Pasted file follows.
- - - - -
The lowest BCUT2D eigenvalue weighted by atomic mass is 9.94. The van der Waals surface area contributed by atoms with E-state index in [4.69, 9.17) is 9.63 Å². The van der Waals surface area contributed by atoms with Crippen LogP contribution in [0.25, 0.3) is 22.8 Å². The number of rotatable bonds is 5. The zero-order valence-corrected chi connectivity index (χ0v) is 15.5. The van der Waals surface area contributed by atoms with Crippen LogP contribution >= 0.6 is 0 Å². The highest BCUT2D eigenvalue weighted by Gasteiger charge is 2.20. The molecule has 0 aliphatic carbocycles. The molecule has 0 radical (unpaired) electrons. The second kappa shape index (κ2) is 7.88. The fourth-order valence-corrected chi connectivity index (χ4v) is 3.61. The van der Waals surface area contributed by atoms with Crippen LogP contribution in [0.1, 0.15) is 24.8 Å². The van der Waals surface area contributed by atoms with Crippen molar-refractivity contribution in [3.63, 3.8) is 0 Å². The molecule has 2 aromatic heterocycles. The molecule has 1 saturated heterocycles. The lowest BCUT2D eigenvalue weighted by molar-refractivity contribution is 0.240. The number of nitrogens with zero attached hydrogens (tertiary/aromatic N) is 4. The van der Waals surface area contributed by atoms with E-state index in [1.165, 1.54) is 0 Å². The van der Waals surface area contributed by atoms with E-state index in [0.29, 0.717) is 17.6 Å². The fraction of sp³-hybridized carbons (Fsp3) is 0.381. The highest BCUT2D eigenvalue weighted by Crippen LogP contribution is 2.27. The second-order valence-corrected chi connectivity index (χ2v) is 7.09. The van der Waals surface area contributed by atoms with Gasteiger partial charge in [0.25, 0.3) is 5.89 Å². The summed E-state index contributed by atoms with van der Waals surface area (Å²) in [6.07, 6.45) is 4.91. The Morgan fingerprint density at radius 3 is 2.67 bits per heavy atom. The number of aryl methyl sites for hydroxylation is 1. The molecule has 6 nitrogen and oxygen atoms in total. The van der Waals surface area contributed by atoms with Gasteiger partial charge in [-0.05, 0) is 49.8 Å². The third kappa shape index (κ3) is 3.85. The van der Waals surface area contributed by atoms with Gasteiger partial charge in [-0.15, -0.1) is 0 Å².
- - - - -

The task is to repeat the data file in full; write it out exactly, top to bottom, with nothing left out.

The lowest BCUT2D eigenvalue weighted by atomic mass is 9.94. The van der Waals surface area contributed by atoms with E-state index in [4.69, 9.17) is 9.63 Å². The van der Waals surface area contributed by atoms with Crippen LogP contribution in [0.25, 0.3) is 22.8 Å². The number of rotatable bonds is 5. The zero-order valence-corrected chi connectivity index (χ0v) is 15.5. The van der Waals surface area contributed by atoms with Crippen LogP contribution >= 0.6 is 0 Å². The highest BCUT2D eigenvalue weighted by Gasteiger charge is 2.20. The molecule has 0 aliphatic carbocycles. The molecule has 0 radical (unpaired) electrons. The second kappa shape index (κ2) is 7.88. The fourth-order valence-corrected chi connectivity index (χ4v) is 3.61. The van der Waals surface area contributed by atoms with Crippen LogP contribution in [0.1, 0.15) is 24.8 Å². The van der Waals surface area contributed by atoms with Crippen molar-refractivity contribution in [3.63, 3.8) is 0 Å². The molecule has 2 aromatic heterocycles. The molecule has 1 saturated heterocycles. The lowest BCUT2D eigenvalue weighted by molar-refractivity contribution is 0.240. The number of nitrogens with zero attached hydrogens (tertiary/aromatic N) is 4. The van der Waals surface area contributed by atoms with E-state index in [1.165, 1.54) is 0 Å². The van der Waals surface area contributed by atoms with E-state index in [0.29, 0.717) is 17.6 Å². The fraction of sp³-hybridized carbons (Fsp3) is 0.381. The highest BCUT2D eigenvalue weighted by Crippen LogP contribution is 2.27. The second-order valence-corrected chi connectivity index (χ2v) is 7.09. The van der Waals surface area contributed by atoms with Gasteiger partial charge in [0.25, 0.3) is 5.89 Å². The summed E-state index contributed by atoms with van der Waals surface area (Å²) in [6.07, 6.45) is 4.91. The Morgan fingerprint density at radius 3 is 2.67 bits per heavy atom. The number of aryl methyl sites for hydroxylation is 1. The molecule has 6 nitrogen and oxygen atoms in total. The van der Waals surface area contributed by atoms with Gasteiger partial charge in [-0.05, 0) is 49.8 Å². The third kappa shape index (κ3) is 3.85. The van der Waals surface area contributed by atoms with Gasteiger partial charge in [-0.15, -0.1) is 0 Å².